Telemedicine After the Pandemic

Dr Keith Nelson

COVID-19 has forced a myriad of changes to healthcare delivery, but none more compelling than the mainstreaming of telemedicine. Initially, the urgent necessity of connecting patients to providers without potentially exposing either party to the spreading virus drove a swift band-aid adoption of remote communication technology. Not surprisingly, challenges resulting from this rapid deployment quickly surfaced in the form of compromised security, transmission glitches, a utilization learning curve, limited hardware availability and a cumbersome user experience, among other difficulties. It was a classic “learn as you go” scenario. 

In order to facilitate global telemedicine implementation, the government relaxed a number of category-killer restrictions that had been in place prior to the pandemic—most notably interstate treatment barriers and HIPAA data privacy oversight—as well as instituting payment parity with in-person visits. The end result was a broad adoption of the technology across all age groups, including the historically technology-challenged senior population. So, now with the emergency abating, the question is—where do we go from here?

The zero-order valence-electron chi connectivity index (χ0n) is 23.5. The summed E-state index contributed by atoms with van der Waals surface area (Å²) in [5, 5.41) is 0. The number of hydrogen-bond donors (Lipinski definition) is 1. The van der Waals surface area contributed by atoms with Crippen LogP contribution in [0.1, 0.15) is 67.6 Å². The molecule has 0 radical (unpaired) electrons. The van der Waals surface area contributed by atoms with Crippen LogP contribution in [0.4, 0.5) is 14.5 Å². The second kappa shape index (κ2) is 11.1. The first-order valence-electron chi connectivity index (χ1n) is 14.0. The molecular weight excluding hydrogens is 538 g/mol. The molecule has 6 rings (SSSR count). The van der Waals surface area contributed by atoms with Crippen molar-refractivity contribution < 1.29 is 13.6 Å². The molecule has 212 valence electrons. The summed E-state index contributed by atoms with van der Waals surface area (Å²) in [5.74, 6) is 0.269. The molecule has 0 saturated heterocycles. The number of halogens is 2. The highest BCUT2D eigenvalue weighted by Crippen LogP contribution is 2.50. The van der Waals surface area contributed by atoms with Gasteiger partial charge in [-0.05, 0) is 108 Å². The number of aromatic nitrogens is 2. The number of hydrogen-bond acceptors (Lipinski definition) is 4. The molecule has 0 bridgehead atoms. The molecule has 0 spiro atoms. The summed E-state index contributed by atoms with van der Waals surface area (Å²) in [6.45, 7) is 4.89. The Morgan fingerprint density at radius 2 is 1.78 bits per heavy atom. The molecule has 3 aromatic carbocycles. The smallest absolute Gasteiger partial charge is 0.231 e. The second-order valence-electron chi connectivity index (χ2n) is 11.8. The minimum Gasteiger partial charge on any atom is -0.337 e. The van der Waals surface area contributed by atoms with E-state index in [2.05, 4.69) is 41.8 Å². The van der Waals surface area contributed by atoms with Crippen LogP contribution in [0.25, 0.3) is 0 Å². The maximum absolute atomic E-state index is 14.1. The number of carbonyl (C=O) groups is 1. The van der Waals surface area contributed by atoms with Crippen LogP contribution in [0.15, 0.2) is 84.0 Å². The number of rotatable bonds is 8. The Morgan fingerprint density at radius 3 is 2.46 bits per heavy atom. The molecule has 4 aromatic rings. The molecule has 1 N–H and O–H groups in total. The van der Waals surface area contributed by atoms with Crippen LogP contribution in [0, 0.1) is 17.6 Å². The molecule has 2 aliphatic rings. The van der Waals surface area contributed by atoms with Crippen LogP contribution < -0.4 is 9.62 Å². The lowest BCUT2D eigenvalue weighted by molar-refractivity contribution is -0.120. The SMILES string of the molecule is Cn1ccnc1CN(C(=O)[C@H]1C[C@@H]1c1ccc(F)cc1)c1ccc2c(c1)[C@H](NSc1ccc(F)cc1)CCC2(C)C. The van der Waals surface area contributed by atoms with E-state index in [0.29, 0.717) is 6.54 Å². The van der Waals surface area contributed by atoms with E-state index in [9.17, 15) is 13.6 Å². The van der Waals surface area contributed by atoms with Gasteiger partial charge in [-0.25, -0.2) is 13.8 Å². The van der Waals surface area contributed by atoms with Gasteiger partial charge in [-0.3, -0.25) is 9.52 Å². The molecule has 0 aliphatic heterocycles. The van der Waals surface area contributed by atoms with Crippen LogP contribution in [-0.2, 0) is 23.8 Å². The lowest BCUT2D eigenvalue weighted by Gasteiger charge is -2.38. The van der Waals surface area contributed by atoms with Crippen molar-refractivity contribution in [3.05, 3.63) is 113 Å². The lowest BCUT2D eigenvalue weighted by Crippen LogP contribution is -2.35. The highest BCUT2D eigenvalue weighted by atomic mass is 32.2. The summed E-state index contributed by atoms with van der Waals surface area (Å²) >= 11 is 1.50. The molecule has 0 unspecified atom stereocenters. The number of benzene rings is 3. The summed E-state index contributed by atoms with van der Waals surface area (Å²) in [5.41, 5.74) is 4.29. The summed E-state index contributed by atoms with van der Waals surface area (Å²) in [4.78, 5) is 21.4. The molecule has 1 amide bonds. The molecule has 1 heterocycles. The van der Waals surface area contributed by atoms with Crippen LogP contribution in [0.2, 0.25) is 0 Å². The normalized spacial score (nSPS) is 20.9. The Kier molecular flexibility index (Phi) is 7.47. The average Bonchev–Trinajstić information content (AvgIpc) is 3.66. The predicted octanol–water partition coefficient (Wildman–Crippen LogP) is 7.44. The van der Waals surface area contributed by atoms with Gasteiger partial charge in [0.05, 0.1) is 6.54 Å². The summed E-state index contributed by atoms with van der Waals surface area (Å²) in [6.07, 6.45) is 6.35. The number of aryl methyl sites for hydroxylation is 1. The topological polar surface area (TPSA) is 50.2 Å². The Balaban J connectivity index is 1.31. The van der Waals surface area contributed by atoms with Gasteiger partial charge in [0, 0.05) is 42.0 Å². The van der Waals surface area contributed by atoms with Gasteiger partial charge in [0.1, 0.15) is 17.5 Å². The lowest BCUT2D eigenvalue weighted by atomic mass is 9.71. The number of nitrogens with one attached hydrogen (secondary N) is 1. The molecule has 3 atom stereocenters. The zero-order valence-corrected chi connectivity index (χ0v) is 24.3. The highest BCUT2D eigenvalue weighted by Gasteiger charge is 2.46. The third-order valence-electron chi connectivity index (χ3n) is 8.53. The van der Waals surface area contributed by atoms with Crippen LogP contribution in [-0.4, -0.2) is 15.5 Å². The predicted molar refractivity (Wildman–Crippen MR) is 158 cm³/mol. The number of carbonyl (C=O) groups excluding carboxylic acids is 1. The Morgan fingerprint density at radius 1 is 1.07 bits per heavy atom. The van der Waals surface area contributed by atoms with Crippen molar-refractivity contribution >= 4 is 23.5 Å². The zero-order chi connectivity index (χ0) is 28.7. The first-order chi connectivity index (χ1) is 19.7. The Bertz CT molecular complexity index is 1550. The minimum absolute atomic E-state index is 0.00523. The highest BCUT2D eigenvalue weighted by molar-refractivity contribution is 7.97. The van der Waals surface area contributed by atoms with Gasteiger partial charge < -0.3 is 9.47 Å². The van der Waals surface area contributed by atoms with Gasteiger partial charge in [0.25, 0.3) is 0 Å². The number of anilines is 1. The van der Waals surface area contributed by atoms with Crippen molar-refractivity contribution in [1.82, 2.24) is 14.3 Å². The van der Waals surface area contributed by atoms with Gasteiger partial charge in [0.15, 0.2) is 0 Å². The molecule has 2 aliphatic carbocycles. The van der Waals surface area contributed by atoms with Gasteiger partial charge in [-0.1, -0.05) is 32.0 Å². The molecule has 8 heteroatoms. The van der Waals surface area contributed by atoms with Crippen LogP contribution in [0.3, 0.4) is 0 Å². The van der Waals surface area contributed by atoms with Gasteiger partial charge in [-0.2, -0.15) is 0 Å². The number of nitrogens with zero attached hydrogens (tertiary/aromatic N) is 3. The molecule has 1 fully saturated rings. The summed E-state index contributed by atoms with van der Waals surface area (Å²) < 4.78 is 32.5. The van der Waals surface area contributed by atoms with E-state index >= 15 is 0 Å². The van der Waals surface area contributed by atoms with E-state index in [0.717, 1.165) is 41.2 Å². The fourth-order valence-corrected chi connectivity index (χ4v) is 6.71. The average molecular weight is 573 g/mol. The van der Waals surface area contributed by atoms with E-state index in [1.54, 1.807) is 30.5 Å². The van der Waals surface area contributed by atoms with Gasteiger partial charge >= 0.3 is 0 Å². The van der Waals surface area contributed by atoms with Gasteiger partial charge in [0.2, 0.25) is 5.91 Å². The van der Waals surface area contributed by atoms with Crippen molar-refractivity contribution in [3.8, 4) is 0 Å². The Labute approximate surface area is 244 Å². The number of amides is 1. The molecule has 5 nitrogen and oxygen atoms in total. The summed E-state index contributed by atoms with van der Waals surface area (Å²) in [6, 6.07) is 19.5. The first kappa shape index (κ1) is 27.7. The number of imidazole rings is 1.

It is now evident that telemedicine has become wildly popular with both patients and providers and has ushered in a new era of convenience and increased productivity. Initial concerns about overutilization and fraud have not materialized to any significant degree to date, and the technology shift has fostered new innovations that are improving patient outcomes. These are powerful arguments for continuing and expanding the use of telehealth services. 

It remains to be seen if the market forces will result in long-term legislative and reimbursement changes to the system once the current period of regulatory relaxation and financial incentives expires. Although the jury is still out on this, most experts believe that the genie is out of the bottle. Accordingly, medical providers need to be thinking about building a long-term telemedicine strategy that replaces the reactionary band-aid solution(s) currently in place. In so doing, it is important to design a system that allows for flexibility to accommodate future growth, innovation, and utility. To this end, let’s examine some of the current and emerging uses and benefits of telemedicine: